Harvard RWJF HSS Alum Esther Friedman, PhD, has co-authored a study that suggests that making an investment in children’s higher education may have a big payoff for parents’ lifespan. The study has received media coverage, including this article in the Milwaukee Wisconsin Journal Sentinel.
The recently published study by Harvard RWJF Health & Societies Scholar Program Alum Alexander Tsai and Harvard Pop Center affiliated faculty member Ichiro Kawachi that links being well-integrated socially with a lowered risk of suicide receives press on Reuters.com.
A 24-year prospective cohort study authored by Harvard RWJF Health & Societies Scholar Program Alum Alexander Tsai and Harvard Pop Center affiliated faculty member Ichiro Kawachi indicates that middle-aged men who are well-integrated socially have more than a 2-fold reduced risk for suicide. Being married, having a larger social network, and attending religious services on a regular basis showed the strongest protective associations. This study was published online July 14 in the Annals of Internal Medicine and received some press on dailyRx.
In support of a recent study on job loss and depression in the USA and Europe published in the International Journal of Epidemiology and reported by CBS News, Harvard Pop Center Director Lisa Berkman has written a commentary. The HSPH researchers and their colleagues found that older American workers (aged 50-64) are more likely to experience depression after job loss than their European counterparts. In Berkman’s commentary, The hidden and not so hidden benefits of work: identity, income and interaction, she discusses three kinds of loss that may be central to affecting health and well-being.
Harvard Pop Center Director Lisa Berkman has recently been appointed president of The Association of Population Centers (APC). The organization, an independent group of universities and research groups whose mission is to foster collaborative demographic research and data sharing, translate basic population research for public policy decision-makers, and provide educational and training opportunities in population studies, was founded in 1991, and is open to any organization with a primary interest in population research and training.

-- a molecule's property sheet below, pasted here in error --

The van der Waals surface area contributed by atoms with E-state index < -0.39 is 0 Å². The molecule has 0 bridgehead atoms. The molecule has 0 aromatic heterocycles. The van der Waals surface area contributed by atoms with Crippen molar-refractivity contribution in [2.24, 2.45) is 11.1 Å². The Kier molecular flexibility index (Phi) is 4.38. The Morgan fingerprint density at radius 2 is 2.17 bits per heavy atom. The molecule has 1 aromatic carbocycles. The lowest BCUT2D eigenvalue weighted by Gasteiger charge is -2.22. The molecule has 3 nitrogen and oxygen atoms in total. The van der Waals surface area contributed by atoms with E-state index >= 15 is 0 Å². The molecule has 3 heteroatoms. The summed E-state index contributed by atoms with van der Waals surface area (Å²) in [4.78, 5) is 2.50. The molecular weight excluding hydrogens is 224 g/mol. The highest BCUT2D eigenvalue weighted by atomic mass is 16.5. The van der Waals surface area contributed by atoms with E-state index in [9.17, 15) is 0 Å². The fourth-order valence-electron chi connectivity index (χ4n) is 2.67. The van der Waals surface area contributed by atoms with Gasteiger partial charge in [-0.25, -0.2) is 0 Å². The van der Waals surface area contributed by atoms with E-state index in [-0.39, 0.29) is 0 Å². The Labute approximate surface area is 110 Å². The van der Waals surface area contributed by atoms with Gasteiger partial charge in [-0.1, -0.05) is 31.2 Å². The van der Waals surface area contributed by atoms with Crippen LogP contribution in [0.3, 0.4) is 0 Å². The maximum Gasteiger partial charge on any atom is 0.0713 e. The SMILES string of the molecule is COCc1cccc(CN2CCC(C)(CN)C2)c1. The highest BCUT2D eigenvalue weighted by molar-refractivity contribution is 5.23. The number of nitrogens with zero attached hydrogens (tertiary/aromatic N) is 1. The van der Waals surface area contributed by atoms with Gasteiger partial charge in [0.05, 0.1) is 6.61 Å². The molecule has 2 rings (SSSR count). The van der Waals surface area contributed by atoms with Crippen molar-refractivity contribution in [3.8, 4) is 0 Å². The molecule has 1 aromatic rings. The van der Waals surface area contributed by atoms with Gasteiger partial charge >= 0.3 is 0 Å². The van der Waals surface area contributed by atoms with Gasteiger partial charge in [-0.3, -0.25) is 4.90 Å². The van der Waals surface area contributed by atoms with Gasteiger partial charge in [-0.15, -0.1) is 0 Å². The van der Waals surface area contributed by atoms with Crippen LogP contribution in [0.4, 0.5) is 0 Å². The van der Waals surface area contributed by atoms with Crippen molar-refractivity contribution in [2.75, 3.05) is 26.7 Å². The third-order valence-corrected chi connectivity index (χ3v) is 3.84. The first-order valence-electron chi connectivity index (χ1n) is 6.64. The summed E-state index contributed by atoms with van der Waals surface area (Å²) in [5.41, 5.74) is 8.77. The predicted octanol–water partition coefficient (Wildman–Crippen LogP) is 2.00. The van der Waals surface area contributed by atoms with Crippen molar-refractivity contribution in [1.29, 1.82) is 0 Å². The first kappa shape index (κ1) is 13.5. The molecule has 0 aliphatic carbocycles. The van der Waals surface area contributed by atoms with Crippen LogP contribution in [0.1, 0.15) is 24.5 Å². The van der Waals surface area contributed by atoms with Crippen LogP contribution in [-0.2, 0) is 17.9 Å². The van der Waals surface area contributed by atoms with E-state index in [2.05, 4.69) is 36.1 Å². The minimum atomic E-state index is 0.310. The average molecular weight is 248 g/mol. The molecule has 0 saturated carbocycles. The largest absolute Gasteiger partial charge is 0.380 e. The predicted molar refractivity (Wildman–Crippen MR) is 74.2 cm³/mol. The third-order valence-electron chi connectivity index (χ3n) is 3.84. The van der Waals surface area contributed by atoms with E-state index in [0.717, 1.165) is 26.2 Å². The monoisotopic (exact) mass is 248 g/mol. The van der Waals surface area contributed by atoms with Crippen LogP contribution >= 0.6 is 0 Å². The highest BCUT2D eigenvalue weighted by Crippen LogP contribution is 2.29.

J.M. Ian Salas, PhD, one of our current Bell Fellows, was recently presented with the prestigious Dorothy S. Thomas Award by the Population Association of America (PAA) at their annual meeting in Boston. This award, which recognizes research focused on the interrelationships among social, economic and demographic variables, was given to Salas for a paper that was published while he was a doctoral student at the University of California Irvine on the consequences of funding disruptions on family planning programs in the Philippines. Currently, at the Harvard Pop Center, his research continues as he investigates the behavioral mechanisms behind the persistence of fertility differentials by socioeconomic status, and the effects of recurring natural disasters on fertility and health at birth and early childhood, including its ramifications for later life outcomes.
Harvard Pop Center affiliated faculty member David Cutler spoke about his book The Quality Cure: How Focusing on Health Care Quality Can Save Your Life and Lower Spending Too on healthinsurance.org’s Curbside Consult.